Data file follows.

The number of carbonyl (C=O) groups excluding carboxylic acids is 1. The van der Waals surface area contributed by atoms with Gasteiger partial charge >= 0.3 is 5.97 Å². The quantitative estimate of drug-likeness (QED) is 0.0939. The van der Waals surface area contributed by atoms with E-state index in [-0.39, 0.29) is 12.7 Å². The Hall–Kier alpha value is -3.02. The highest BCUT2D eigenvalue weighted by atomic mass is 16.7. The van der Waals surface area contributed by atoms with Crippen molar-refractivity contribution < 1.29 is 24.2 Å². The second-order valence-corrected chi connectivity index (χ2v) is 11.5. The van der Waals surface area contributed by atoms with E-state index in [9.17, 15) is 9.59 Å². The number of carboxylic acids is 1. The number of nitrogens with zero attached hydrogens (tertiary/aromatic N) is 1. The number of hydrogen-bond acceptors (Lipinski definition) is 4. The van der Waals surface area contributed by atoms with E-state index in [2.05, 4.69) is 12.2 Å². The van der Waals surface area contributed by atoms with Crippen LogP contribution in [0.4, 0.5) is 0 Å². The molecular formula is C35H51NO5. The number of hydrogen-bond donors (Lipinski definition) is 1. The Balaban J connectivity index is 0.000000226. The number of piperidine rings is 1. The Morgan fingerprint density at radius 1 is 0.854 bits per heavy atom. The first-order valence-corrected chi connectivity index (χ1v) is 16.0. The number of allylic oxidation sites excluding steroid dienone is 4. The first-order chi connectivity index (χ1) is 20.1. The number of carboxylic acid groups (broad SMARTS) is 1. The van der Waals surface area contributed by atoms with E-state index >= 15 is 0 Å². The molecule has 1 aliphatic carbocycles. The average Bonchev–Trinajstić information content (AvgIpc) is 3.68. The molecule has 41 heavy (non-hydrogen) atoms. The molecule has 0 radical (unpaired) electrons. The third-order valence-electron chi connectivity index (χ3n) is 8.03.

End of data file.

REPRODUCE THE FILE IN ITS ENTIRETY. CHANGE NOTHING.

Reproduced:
The number of carbonyl (C=O) groups excluding carboxylic acids is 1. The van der Waals surface area contributed by atoms with Gasteiger partial charge >= 0.3 is 5.97 Å². The quantitative estimate of drug-likeness (QED) is 0.0939. The van der Waals surface area contributed by atoms with E-state index in [-0.39, 0.29) is 12.7 Å². The Hall–Kier alpha value is -3.02. The highest BCUT2D eigenvalue weighted by atomic mass is 16.7. The van der Waals surface area contributed by atoms with Crippen molar-refractivity contribution < 1.29 is 24.2 Å². The second-order valence-corrected chi connectivity index (χ2v) is 11.5. The van der Waals surface area contributed by atoms with E-state index in [9.17, 15) is 9.59 Å². The number of carboxylic acids is 1. The number of nitrogens with zero attached hydrogens (tertiary/aromatic N) is 1. The number of hydrogen-bond acceptors (Lipinski definition) is 4. The van der Waals surface area contributed by atoms with E-state index in [2.05, 4.69) is 12.2 Å². The van der Waals surface area contributed by atoms with Crippen LogP contribution in [0.4, 0.5) is 0 Å². The molecular formula is C35H51NO5. The number of hydrogen-bond donors (Lipinski definition) is 1. The Balaban J connectivity index is 0.000000226. The number of piperidine rings is 1. The Morgan fingerprint density at radius 1 is 0.854 bits per heavy atom. The first-order valence-corrected chi connectivity index (χ1v) is 16.0. The number of allylic oxidation sites excluding steroid dienone is 4. The first-order chi connectivity index (χ1) is 20.1. The number of carboxylic acid groups (broad SMARTS) is 1. The van der Waals surface area contributed by atoms with E-state index >= 15 is 0 Å². The molecule has 1 aliphatic carbocycles. The average Bonchev–Trinajstić information content (AvgIpc) is 3.68. The molecule has 41 heavy (non-hydrogen) atoms. The molecule has 0 radical (unpaired) electrons. The third-order valence-electron chi connectivity index (χ3n) is 8.03.